The Grand Hotel of Taipei/ taken by Liyu/ 9 August, 2004
The Grand Hotel of Taipei/ taken by Liyu/ 9 August, 2004

There are many yearly Taiwanese festivals that commonly are held in Taipei including the Lantern Festival and Double Tenth Day. A common location for festivities in Taipei is the square in front of the Chiang Kai-shek Memorial Hall. Recently, some of the major festivals normally held in Taipei (specifically, the Double Tenth Day fireworks) have been moved to others cities in Taiwan.


Taipei has 15 universities:

In addition, there are nine colleges:


A view of Taipei, with Shilin Night Market to the right, and the Jiantan metro station in the middle-left.
A view of Taipei, with Shilin Night Market to the right, and the Jiantan metro station in the middle-left.

Taipei's public transport system MRT (Mass Rapid Transit), now also known as metroTaipei, uses both a light rail system based on VAL technology and a conventional metro. Unlike most rail transport in Taiwan which follow the Japanese practice and have trains running on the left, the Taipei public transport system runs its trains on the right. See Taipei Rapid Transit System.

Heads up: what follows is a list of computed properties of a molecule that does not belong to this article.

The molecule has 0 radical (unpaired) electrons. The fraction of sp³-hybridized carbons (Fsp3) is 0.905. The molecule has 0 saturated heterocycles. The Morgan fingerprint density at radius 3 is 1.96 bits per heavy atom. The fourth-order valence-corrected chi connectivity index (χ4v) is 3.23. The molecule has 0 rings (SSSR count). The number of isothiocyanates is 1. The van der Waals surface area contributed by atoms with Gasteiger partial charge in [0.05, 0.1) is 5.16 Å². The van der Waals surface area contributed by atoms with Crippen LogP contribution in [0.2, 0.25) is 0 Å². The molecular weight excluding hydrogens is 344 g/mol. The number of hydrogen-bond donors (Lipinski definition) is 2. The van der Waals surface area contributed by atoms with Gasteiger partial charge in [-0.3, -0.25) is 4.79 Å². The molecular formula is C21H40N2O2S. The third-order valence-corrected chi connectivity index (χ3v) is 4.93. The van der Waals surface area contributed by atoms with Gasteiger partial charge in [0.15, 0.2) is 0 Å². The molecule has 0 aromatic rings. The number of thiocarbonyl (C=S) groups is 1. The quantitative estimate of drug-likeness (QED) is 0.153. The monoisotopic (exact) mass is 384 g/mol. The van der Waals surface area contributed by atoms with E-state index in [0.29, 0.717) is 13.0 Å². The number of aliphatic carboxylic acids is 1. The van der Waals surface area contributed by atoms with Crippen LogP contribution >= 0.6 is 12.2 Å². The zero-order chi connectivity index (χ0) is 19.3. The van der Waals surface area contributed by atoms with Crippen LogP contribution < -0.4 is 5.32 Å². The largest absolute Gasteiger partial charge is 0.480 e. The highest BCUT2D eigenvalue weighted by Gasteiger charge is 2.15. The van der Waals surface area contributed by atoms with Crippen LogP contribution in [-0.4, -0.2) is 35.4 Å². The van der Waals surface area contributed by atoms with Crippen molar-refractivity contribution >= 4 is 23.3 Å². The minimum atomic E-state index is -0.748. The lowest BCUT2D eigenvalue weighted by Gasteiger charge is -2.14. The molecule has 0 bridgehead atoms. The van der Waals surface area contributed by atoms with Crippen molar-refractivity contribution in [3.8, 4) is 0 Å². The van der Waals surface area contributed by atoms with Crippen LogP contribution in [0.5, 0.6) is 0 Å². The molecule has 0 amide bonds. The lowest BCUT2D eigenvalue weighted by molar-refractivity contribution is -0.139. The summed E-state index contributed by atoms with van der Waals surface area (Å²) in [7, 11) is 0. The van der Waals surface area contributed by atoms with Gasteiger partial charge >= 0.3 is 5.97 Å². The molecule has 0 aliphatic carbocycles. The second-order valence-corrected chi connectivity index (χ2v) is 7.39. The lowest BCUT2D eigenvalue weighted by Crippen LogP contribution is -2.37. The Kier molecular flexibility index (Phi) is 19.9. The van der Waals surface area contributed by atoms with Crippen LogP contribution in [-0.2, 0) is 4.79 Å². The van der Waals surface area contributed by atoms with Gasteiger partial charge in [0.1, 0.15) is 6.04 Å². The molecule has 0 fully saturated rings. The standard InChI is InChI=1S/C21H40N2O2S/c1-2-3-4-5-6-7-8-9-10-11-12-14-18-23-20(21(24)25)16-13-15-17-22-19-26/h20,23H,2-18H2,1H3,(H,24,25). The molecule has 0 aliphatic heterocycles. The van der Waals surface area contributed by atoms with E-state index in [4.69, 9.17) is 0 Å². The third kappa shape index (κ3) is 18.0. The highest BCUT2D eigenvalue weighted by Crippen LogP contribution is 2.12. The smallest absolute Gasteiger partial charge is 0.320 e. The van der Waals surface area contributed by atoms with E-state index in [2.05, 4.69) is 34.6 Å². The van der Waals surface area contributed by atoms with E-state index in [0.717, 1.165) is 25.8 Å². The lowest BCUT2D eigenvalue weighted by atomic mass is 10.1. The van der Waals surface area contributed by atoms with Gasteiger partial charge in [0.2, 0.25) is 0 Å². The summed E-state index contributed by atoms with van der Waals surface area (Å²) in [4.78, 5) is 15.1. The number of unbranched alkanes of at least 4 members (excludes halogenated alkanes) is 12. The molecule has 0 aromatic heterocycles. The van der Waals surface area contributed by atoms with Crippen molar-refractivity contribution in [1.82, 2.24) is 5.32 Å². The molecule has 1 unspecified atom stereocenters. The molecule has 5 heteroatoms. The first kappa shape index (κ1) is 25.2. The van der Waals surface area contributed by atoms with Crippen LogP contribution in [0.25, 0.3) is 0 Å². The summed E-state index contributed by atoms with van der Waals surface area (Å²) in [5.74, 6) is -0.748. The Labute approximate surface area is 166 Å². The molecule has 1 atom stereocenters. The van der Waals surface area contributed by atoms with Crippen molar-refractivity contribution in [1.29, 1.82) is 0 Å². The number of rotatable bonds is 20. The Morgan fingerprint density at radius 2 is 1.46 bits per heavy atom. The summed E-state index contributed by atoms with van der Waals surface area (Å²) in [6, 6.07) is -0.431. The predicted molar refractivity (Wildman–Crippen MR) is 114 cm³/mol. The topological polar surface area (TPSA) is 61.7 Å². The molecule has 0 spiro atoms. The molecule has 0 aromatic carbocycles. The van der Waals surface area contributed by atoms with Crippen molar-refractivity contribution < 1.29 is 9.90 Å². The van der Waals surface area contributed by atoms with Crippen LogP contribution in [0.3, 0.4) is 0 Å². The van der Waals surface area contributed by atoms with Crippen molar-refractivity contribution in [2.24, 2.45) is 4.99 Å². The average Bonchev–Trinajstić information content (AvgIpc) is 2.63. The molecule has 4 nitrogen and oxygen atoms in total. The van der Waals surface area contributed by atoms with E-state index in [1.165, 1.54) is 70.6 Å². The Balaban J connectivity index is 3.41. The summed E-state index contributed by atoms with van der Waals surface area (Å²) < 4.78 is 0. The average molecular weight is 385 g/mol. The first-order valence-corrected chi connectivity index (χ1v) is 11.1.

Taipei Main Station is the largest Taiwanese railway station and also functions as the nexus for the MRT system.

Nearby Taoyuan hosts Chiang Kai-shek International Airport, which serves Taipei for international flights. There is also Sungshan Domestic Airport in the heart of the city.

An extensive city bus system runs throughout the city to serve areas not covered by the MRT system. Some buses require payment per passenger at pick-up time, and others at drop-off time. Riders of the city MRT system are able to use their MRT passes on buses for discounted rates, making the bus system effectively an extension of the MRT system. The passes, known as Easy Cards contain credits which are deducted each time a ride is taken. The Easy Card, which is the Taipei's equivalent to Hong Kong's Octopus Card, is extremely convenient since it is read via sensory panels on buses and in MRT stations capable of scanning through wallets or purses, thus eliminating the need for the passenger to remove the card from his or her wallet or purse.